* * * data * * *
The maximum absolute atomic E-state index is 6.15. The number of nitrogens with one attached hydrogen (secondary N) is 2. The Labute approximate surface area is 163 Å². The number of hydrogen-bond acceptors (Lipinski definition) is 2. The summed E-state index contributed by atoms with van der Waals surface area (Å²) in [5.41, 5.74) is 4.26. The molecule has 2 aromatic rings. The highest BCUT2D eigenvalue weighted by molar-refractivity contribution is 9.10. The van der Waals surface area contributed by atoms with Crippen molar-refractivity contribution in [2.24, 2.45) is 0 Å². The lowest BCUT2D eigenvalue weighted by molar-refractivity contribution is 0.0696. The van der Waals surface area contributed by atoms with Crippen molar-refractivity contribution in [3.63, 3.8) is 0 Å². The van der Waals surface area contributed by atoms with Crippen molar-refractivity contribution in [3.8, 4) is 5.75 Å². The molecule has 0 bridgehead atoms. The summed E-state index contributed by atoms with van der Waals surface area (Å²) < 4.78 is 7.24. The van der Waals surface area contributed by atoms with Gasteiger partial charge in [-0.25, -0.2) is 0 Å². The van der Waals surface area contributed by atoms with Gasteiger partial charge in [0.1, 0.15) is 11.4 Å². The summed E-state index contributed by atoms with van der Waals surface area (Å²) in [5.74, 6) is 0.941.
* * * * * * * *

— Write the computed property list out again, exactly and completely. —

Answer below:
The maximum absolute atomic E-state index is 6.15. The number of nitrogens with one attached hydrogen (secondary N) is 2. The Labute approximate surface area is 163 Å². The number of hydrogen-bond acceptors (Lipinski definition) is 2. The summed E-state index contributed by atoms with van der Waals surface area (Å²) in [5.41, 5.74) is 4.26. The molecule has 2 aromatic rings. The highest BCUT2D eigenvalue weighted by molar-refractivity contribution is 9.10. The van der Waals surface area contributed by atoms with Crippen molar-refractivity contribution in [2.24, 2.45) is 0 Å². The lowest BCUT2D eigenvalue weighted by molar-refractivity contribution is 0.0696. The van der Waals surface area contributed by atoms with Crippen molar-refractivity contribution in [3.63, 3.8) is 0 Å². The van der Waals surface area contributed by atoms with Crippen molar-refractivity contribution in [3.8, 4) is 5.75 Å². The molecule has 0 bridgehead atoms. The summed E-state index contributed by atoms with van der Waals surface area (Å²) < 4.78 is 7.24. The van der Waals surface area contributed by atoms with Gasteiger partial charge in [-0.25, -0.2) is 0 Å². The van der Waals surface area contributed by atoms with Gasteiger partial charge in [0.1, 0.15) is 11.4 Å². The summed E-state index contributed by atoms with van der Waals surface area (Å²) in [5.74, 6) is 0.941.